GLEN, the Gay and Lesbian Equality Network, played a key role in getting business on board, with its Business for Yes campaign, and its broader Diversity Champions initiative. It has put forward the business case for diversity in the workplace based on organisational reputation, compliance and risk management, staff performance, retention and recruitment. David McWilliams argued that a YES vote would be good for the economy, given the “strong correlation between tolerance and wealth”. And following the referendum, the Irish Examiner ran a lead story regarding Government plans to tap into the “$200bn gay spend”. There is little doubt that there is a business and economic aspect to the issue.

For a narrowly focused campaigning organisation like GLEN, it would obviously seek to garner support from all quarters in order to advance LGBT equality. Making a business case for marriage equality seems to have made sense in the Ireland of today, but it is highly unlikely that it would have been endorsed by large multinational companies or business representative organisations a few decades ago. It is doubtful also whether such companies would promote LGBT rights so openly in other countries where they operate, and where homophobia is rampant and often institutionalized.

The multinationals which backed YES did so as very large and very public companies, for whom their brand recognition and public image are especially important. They were also backing the right horse to some extent. In a recent New Yorker article, Richard Socarides described the evolution of corporate support for LGBT issues in the United States, and how only a couple of decades ago, there were “very few takers” for Bill Clinton’s gay rights initiatives, as compared with today. A majority of companies in Ireland chose not to take any position on the referendum.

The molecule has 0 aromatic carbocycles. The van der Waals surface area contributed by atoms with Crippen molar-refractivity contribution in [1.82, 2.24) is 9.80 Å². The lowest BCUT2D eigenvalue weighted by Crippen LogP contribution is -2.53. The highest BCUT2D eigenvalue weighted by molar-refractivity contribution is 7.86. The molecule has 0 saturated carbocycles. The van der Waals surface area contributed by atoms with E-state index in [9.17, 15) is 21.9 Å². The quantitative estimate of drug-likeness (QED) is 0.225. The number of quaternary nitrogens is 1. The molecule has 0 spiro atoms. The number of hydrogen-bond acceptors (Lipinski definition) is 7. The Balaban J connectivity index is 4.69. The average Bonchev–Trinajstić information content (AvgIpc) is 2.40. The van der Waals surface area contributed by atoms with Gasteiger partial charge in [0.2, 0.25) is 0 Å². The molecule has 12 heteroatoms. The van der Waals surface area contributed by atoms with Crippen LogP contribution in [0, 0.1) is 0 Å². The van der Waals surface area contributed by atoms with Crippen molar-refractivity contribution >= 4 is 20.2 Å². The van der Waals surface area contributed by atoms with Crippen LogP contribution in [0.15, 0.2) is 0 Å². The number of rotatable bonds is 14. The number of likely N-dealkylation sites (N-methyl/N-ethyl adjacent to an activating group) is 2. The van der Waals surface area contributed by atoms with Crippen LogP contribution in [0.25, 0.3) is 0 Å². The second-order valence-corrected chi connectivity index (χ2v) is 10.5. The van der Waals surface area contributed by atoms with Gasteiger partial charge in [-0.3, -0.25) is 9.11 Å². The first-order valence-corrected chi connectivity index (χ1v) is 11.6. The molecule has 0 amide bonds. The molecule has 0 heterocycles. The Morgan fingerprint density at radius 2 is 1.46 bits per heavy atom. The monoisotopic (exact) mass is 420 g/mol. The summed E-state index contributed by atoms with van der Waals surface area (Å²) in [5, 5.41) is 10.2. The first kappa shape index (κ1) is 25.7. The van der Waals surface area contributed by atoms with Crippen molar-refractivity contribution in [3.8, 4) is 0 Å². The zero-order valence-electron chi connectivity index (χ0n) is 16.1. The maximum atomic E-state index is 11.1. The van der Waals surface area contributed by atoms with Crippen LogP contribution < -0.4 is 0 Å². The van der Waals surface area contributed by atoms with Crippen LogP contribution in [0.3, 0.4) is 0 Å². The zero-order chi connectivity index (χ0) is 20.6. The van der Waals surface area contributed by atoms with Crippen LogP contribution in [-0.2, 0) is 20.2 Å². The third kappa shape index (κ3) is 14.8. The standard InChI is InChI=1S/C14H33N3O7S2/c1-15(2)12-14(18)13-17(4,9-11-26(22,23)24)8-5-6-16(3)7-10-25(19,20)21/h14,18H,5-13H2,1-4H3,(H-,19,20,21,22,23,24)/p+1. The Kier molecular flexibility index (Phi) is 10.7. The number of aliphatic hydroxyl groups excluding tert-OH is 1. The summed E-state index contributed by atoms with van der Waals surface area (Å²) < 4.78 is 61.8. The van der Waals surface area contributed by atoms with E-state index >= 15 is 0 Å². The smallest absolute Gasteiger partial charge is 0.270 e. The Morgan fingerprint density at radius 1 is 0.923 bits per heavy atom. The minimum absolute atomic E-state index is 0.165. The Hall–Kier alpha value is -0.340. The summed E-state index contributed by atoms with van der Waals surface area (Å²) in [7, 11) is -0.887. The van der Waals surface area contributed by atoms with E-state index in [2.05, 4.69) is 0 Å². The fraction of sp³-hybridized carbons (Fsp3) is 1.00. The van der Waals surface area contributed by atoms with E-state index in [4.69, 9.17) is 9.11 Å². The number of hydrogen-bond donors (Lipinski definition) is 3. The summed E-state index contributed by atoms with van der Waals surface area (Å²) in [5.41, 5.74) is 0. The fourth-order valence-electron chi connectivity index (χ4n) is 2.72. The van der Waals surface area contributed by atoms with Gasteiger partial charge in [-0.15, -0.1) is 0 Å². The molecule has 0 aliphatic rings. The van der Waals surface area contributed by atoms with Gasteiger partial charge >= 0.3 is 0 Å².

This is not to say that business should not be recruited in the context of advancing particular human rights, but rather that the business approach to social issues is highly selective and subject to business realities. Amnesty Ireland, who firmly backed the YES campaign, have expressed their concern about overstating a business case for human rights:

the business case for respecting human rights is unclear. It is evident that … abusing human rights can be very profitable for companies. Linking human rights with successful business also risks undermining the moral argument that businesses are a part of wider society, and should respect the Universal Declaration of Human Rights.

Companies which backed the YES campaign for marriage equality in Ireland have less than exemplary records in relation to other human rights, including privacy, data protection and the rights of workers in their supply chains. Business representative organisations have almost as a matter of course opposed increases in the minimum wage or enhanced protections for the right to collective bargaining and to strike. On LGBT issues, some companies have advocated for “conscience clause” legislation, which could amount to legally permitting discrimination.